The new market reality requires an overhaul of models for marketing and sales. Companies that are able to align their commercial business models with the market environment can capture a substantial payback. We have observed that the right commercial operating model can yield a 2 to 8 percent earnings before interest, taxes, depreciation, and amortization (EBITDA) improvement through a combination of commercial levers and related reduction of complexity and costs on the supply side in manufacturing, supply chain, and procurement.

Here are four commercial structures that we find match the requirements of most chemical companies’ situations: the “heritage” approach, which can still create value when deployed appropriately, and three alternative structures (Exhibit 4).

Different approaches are available to serve different commercial requirements.

Traditional offering

Where margins remain substantial and new application development with customers presents clear value-creation potential, a “high touch” commercial model is still going to be a strength. This approach works well where customers believe the product offers unique, high-value properties and understand that the producer continues to provide technical support and product-development support based on the margins these prices generate. Where many companies go wrong, however, is in failing to limit this commercial model to customers that pay the premium prices that can support it—and they could gain from instead embracing one of the following three alternative approaches.

A low-cost backbone with gradated overlays of service that differentiate by customer segment

Clearly, much of the industry’s portfolio has moved well beyond this point, to where products are in the semicommodity category—in other words, where they have some commodity characteristics. The most important indications of potential commoditization are a wide range of producers, particularly ones from low-cost countries; decreasing technology barriers to switching suppliers (such as dependence on suppliers for technical support); and increasing transparency about pricing.

Under this structure, companies build a commercial model that that has a low-cost backbone providing essential services and then have the possibility of adding service elements that can be provided to customer segments that pay higher prices. Customers are segmented depending on their value to the supplier. The minimum offering provides standardized service, automated as much as possible to reduce costs. Sales are made only with standard delivery times and payment terms, minimum order sizes, and no product customization. This type of service is then differentiated for higher-value customers—for example, by offering on-demand personal technical support, product and batch customization, and key-account relationship management by the chemical supplier. Big data and advanced analytics will increasingly help to better understand what services customers really need and are willing to pay for.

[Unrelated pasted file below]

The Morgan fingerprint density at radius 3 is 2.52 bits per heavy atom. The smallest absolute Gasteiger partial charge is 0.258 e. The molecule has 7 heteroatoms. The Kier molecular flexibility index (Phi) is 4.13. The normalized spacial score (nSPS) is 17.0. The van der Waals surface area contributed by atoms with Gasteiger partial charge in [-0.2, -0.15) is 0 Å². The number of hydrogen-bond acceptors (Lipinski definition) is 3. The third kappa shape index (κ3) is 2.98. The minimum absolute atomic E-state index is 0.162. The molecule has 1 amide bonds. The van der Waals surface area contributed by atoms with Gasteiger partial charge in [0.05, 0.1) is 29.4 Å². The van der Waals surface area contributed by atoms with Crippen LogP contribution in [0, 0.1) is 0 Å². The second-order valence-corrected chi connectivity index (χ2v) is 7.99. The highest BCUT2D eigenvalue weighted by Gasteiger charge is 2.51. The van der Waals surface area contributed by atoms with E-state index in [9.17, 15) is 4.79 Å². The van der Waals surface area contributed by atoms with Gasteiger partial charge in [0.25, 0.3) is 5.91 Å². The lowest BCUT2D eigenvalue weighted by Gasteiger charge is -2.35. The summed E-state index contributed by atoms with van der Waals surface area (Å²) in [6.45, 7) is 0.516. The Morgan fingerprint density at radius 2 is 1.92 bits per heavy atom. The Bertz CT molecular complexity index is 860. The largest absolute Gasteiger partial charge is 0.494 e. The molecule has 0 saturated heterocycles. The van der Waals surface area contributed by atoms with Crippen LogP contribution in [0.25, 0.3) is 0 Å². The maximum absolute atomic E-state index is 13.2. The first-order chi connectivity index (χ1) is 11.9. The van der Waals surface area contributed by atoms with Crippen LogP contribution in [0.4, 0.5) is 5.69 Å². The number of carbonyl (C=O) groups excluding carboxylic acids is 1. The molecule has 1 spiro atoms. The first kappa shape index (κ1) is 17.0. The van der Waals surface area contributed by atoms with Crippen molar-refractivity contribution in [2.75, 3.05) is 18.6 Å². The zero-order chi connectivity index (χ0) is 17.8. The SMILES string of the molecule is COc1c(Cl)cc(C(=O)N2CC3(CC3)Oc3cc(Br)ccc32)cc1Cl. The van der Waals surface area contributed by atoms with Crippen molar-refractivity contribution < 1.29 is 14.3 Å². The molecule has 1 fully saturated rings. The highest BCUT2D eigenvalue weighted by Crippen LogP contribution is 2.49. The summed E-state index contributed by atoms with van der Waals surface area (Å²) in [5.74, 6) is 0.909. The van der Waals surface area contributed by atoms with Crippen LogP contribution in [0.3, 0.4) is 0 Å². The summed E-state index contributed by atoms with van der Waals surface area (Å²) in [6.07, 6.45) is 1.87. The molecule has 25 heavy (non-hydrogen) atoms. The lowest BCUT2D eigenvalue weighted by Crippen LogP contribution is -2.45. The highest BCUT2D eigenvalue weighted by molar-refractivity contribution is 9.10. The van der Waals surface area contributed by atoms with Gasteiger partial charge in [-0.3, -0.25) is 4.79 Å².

Creating a low-touch, low-cost channel

For businesses where customers are no longer willing to pay for service, a different model is required. Faced with this type of challenge, a number of companies have innovated. One successful attempt has been Dow Corning’s Xiameter, launched in 2002 as an Internet-enabled low-cost sales channel that completely unbundled customer service from the commercial process.

Customers are purchasing online, sticking to a limited number of grades, and in fixed volumes. The channel design is optimized for low cost, using digital technologies to enforce the required business rules.


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We expect that this model will experience rapid adoption as digitally enabled, low-touch, low-cost channels increasingly provide a level of customer experience similar to traditional, high-cost models. Some producers are already moving to a “no touch” approach for a substantial portion of their sales, where ordering and warehouses are automated to the point that some sales require no human intervention.

Setting up a separate commodity business line or unit

When formerly specialty businesses face such intense competitive pressure that having the lowest-possible cost model becomes essential for survival, a completely different commercial model may become necessary. The model is built around a separate commodity-focused business unit. Setting up a separate business unit may be necessary because many chemical companies have trouble managing a no-frills approach alongside higher-touch approaches: most companies find that the higher-touch approaches bleed into the no-frills model, undermining its cost competitiveness. The separate unit should be established with a stand-alone organizational structure, often with a different set of production assets aligned with the low-cost model. Experience shows that through establishing separate business units, return-on-sales margin improvements of 5 to 10 percent are possible, combining productivity gains from the commercial area as well as from innovation and operations functions.

Commoditization, followed by lower margins, is set to continue. Companies that have hesitated to move should now start to take appropriate steps, including making use of new digital capabilities that enable the delivery of tailored customer experiences with an improved cost profile. The rewards for making these kinds of bold moves can be substantial: as noted, adopting the right commercial operating model and related cost and complexity reductions on the supply side can yield a 2 to 8 percent EBITDA improvement. What we have set out above does not pretend to be an exhaustive look at this important topic, but, instead, intends to help get chemical-company leaders started on identifying the right path in their marketing-and-sales strategy.